It was quite different to the original 1965 show, although did feature Jonathan Harris as the voice of Dr. Smith, who along with the Robot (who was named Robon and employed in flight control rather than a support activity), were the only characters from the original program to appear. Other differences include the spacecraft, which was now launched vertically by rocket, and Smith was a passenger rather than a saboteur.

The 43 minute pilot episode was broadcast under the banner of The ABC Saturday Superstar Movie and gathered dust on a shelf somewhere until it was included in the 2015 Blu-ray release of the entire original television series.

4. The Brady Kids
In 1972, with the live action sitcom The Brady Bunch preparing for the start of its fourth season, show creator and executive producer Sherwood Schwartz approached Filmation about the creation of an animated series featuring the Brady Kids. Filmation agreed, and the show's six children (Barry Williams, Maureen McCormick, Christopher Knight, Eve Plumb, Mike Lookinland and Susan Olsen) were contracted to voice their animated counterparts for The Brady Kids.

As the series' title implies, the parents and Alice the housekeeper characters were omitted from the show, but fear not as the animated series added some anamorphic animal characters instead (of course they did!). Marlon (voiced by Larry Storch) was an intelligent, red, talking mynah bird and Mop Top the dog (also voiced by Storch). There were also twin giant panda cubs, Ping and Pong (voiced by Jane Webb), named after the game ping-pong, who spoke in a Chinese-like gibberish. Because racial sensitivity was clearly not a thing.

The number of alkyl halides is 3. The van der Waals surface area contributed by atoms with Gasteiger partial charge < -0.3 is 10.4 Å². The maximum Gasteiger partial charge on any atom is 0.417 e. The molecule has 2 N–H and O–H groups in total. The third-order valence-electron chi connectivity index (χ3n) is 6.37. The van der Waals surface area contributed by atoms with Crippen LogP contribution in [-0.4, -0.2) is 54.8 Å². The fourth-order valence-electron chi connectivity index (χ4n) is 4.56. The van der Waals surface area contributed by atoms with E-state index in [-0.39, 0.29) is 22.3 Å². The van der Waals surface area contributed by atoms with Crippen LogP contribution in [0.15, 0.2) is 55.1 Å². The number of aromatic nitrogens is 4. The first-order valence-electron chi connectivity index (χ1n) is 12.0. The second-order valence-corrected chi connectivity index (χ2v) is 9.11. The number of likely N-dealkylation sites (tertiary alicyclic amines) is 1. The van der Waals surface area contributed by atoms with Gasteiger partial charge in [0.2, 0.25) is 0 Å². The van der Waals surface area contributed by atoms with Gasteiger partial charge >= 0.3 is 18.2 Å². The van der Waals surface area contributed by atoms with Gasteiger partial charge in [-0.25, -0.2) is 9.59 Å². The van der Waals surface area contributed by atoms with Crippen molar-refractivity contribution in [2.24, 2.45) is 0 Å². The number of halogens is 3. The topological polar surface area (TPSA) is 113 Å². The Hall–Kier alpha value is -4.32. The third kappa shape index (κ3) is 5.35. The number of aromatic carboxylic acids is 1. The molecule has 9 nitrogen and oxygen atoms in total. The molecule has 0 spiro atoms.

After the first season of 18 episodes (running September 9th to December 30th 1972) several of the Brady kids decided not to continue voicing their animated counterparts, so they were replaced by the children of producer Lou Schiemer. The second series only ran for 5 installments before being cancelled, with the final episode of The Brady Kids broadcast October 6th 1973, six months before the live-action series also came to an end.

5. The Addams Family 1973
I don't know what it was about September 8th 1973 but NBC debuted Star Trek: The Animated Series, ABC broadcast the animated Lost In Space pilot, and NBC gave the world the first of 16 episodes of the new animated adventures of The Addams Family.

The Addams Family animated series came about after the Addamses were featured in the third episode of Hanna-Barbera's The New Scooby-Doo Movies, "Scooby-Doo Meets the Addams Family" (a.k.a. "Wednesday is Missing"), which first aired on CBS Saturday morning on September 23rd 1972. Acting as sort of an unintended back-door pilot, the episode details the Addams Family in a mystery with the Scooby-Doo gang. Once spun-off into their own animated adventures, the show took the Addamses on the road in a Victorian-style Recreational vehicle that resembles their house, stopping off at various locations and venues were they inadvertently cause mayhem and often get swept up in criminal schemes.

In what was likely a copyright issue but a clear misstep, the show's theme music was completely different and had no lyrics and no finger snapping, although it did retain a bit of the four-note score from the live-action show. Jackie Coogan and Ted Cassidy, who played Uncle Fester and Lurch respectively from the original 1960s television series, returned to voice their respective characters, and notably the cast also included an 11-year-old Jodie Foster, who rather surprisingly performed the voice of Pugsley Addams!

And there you go, five classic 1970s Saturday morning cartoons, all based on 1960s TV shows. How many of these did you watch? And which one was your favourite? Let us know in the comments below...